Underemployment for College Graduates Drops from over 10 Percent to 6 Percent, According to New Georgetown University Research

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College degree reduces racial differences in underemployment from 10 to 2 percentage points

More and more, a college degree is becoming a ticket out of the underemployment line.

Five years into the jobs recovery, the underemployment rate for college graduates has declined from more than 10 percent to 6.2 percent, according to research from the Georgetown University Center on Education and the Workforce (Georgetown Center). Sharp Declines in Underemployment for College Graduates reveals that underemployment for college graduates has been substantially lower than underemployment for less-educated workers throughout the recession and recovery.

The report focuses on underemployment as opposed to the commonly-reported unemployment rate. Both measure economic distress, but underemployment also includes workers in part-time jobs who would prefer to have a full-time job as well as workers who have stopped actively seeking a job after a long bout of unemployment.

The analysis shows that underemployment has been lowest for Bachelor’s and graduate degree-holders throughout the recession and recovery. Currently, the underemployment rate for Bachelor’s degree-holders is 6.2 percent, and 4.2 percent for graduate degree-holders. By comparison, the underemployment rate for high school graduates is 13 percent and 19 percent for high school dropouts.

The researchers also found strong relationships in underemployment levels by race/ethnicity and the educational attainment levels. For high school graduates, African Americans had the highest underemployment rate at 17.9 percent, followed by Hispanics at 12.4 percent and whites at 9 percent – almost 9 percentage points difference at most. For workers with graduate degrees, however, the margins between the racial/ethnic groups were markedly slimmer with Hispanics at 6.1 percent, African Americans at 6 percent and whites at 3.8 percent.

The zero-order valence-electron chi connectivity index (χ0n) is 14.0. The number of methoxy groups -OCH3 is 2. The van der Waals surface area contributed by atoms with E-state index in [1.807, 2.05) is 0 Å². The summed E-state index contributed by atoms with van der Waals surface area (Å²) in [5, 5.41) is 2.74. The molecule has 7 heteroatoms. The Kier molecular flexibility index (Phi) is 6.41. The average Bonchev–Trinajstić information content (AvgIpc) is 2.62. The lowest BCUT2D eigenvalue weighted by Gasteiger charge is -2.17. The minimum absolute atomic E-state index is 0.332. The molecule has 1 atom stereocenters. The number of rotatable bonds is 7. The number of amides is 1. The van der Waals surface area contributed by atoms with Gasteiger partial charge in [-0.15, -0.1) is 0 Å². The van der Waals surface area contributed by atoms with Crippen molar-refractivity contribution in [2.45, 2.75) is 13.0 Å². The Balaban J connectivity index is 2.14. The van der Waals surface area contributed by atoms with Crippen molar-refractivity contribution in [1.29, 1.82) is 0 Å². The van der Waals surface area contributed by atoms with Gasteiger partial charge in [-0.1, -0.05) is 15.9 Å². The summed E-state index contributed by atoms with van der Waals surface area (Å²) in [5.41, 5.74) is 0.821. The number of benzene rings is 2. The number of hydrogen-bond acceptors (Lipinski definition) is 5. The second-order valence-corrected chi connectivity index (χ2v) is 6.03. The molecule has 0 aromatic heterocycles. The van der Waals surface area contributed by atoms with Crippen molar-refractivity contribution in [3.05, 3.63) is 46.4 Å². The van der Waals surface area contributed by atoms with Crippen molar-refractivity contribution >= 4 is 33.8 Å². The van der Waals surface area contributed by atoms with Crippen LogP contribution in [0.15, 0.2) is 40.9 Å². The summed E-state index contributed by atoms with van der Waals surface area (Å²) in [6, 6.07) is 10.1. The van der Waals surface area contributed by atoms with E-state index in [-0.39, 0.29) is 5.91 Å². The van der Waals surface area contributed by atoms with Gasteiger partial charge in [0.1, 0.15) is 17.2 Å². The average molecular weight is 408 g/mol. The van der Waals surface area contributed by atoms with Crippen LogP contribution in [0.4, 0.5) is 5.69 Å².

“More and more, a college degree is becoming a ticket out of the underemployment line,” said Anthony P. Carnevale, director of the Georgetown Center. “It’s also clear that education is a pathway to reducing racial inequalities.”

The report’s other findings include:

  • Whites have the lowest level of underemployment at 7.9 percent, compared to 12.6 percent for Hispanics and 16.8 percent for African Americans.
  • The overall underemployment rate is 9.8 percent. It is 8.9 percent for men and 11.1 percent for women.
  • The underemployment rate for men with sub-baccalaureate credentials fell (by 51%) much more sharply than similarly-educated women (by 29%).
  • Women with graduate degrees made the fastest recovery (fell by 51%) compared to all other women with lower education levels, (fell by 35% for high school dropouts).

The full article, Sharp Declines in Underemployment for College Graduates, is available at cew.georgetown.edu/underemployment.


The Georgetown University Center on Education and the Workforce is an independent, nonprofit research and policy institute that studies the link between individual goals, education and training curricula, and career pathways. The Georgetown Center is affiliated with the Georgetown McCourt School of Public Policy. For more information, visit: cew.georgetown.edu. Follow us on Twitter @GeorgetownCEW and on Facebook.

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Hilary Strahota
Georgetown University Center on Education and the Workforce
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